While they’re getting ready to play a big football game in Houston, Royer’s is gearing up for its version of the Super Bowl with our annual pre-Valentine’s Day trip to South America.
Tom Royer, our senior vice president and chief operating officer, has been making the trip for decades. In recent years, he has been joined by his nephew, Geoffrey Royer, who is a Royer’s area manager.
Their trek allows them to ensure that the roses and other Valentine’s Day flowers growing specifically for our customers are of the highest quality.
Day 1 found Tom and Geoff at the Liberty and Mira Monte farms in Medellin, Colombia, from which Royer’s mainly purchases daisies and cushion poms.
“The thing I took from today was how very technical it all is and the precision and detail needed to make it all work correctly,” Geoff said.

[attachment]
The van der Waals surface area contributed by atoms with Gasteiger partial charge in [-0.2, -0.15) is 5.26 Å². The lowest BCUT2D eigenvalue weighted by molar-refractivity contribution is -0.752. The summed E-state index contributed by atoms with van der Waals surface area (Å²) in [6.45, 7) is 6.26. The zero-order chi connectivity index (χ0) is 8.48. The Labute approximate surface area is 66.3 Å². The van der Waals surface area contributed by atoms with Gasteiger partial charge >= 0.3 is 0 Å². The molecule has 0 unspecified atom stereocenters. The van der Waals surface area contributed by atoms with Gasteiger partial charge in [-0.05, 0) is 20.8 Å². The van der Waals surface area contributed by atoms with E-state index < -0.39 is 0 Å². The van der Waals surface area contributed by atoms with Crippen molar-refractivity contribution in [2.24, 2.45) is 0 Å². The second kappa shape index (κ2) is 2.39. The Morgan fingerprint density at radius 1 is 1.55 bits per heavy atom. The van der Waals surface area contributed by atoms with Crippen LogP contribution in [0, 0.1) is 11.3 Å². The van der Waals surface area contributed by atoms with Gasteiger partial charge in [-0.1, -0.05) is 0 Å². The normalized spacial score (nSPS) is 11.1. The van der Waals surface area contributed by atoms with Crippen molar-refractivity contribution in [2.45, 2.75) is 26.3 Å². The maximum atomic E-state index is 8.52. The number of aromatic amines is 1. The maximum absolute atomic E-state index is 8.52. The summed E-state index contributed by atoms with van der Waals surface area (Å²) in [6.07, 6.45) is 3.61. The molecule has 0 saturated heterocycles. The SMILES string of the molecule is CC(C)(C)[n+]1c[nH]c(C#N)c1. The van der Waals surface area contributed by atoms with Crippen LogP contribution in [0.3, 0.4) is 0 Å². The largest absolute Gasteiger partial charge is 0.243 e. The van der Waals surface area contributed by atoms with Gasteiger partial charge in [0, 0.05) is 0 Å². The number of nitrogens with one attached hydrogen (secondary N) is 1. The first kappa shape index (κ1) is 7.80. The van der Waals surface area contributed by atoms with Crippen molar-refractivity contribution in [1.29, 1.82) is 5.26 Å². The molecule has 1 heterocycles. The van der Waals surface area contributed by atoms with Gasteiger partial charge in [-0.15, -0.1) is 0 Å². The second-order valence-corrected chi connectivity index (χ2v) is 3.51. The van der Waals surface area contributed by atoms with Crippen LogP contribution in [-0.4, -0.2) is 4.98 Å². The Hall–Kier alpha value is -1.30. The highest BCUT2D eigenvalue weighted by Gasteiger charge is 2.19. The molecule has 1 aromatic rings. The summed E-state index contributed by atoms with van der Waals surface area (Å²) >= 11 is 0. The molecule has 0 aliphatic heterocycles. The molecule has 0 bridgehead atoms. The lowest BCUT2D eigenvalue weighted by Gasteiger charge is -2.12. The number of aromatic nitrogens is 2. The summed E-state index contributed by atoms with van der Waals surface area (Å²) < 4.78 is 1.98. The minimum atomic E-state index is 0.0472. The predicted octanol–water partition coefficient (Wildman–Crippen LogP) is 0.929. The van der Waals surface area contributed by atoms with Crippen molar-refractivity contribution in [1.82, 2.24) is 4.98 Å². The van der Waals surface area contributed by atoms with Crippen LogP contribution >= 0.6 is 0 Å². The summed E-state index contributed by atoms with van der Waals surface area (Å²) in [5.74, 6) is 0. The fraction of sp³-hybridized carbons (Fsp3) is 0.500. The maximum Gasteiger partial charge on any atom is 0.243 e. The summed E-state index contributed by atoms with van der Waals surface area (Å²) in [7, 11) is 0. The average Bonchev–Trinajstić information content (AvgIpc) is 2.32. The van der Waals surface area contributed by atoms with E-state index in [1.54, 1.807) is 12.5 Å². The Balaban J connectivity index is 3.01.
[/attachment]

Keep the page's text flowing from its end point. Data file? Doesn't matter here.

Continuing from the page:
Conversation at both farms turned to propagation, or the process from seed to mother plants from which cuttings are taken. The cuttings beget plugs that are planted into vast beds and become the flowers we buy.
Planting for Mother’s Day
Geoff noted that while we’re focused on Valentine’s Day, the farms are planting for Mother’s Day.
“Planting any later than the next week or so could cause the crop to be too late for Mother’s Day,” Geoff said.
He noted the multiple variables that play roles in how flowers develop, from minerals such as phosphorus and potassium to sunlight and temperature.
Whatever their current products, the farms aren’t resting on their laurels. They work with breeders to create the varieties of flowers that Royer’s and other florists purchase.
“It’s not a simple process,” Geoff said. “Hundreds of thousands of seeds are gone through and test to see which ones produce plants and products that could be valued in the marketplace.
“They are then propagated and tested over time to see if they have issues with disease or how well they produce. If they have a winner, it takes time to then create enough cuttings to have a large enough production to make an impact.”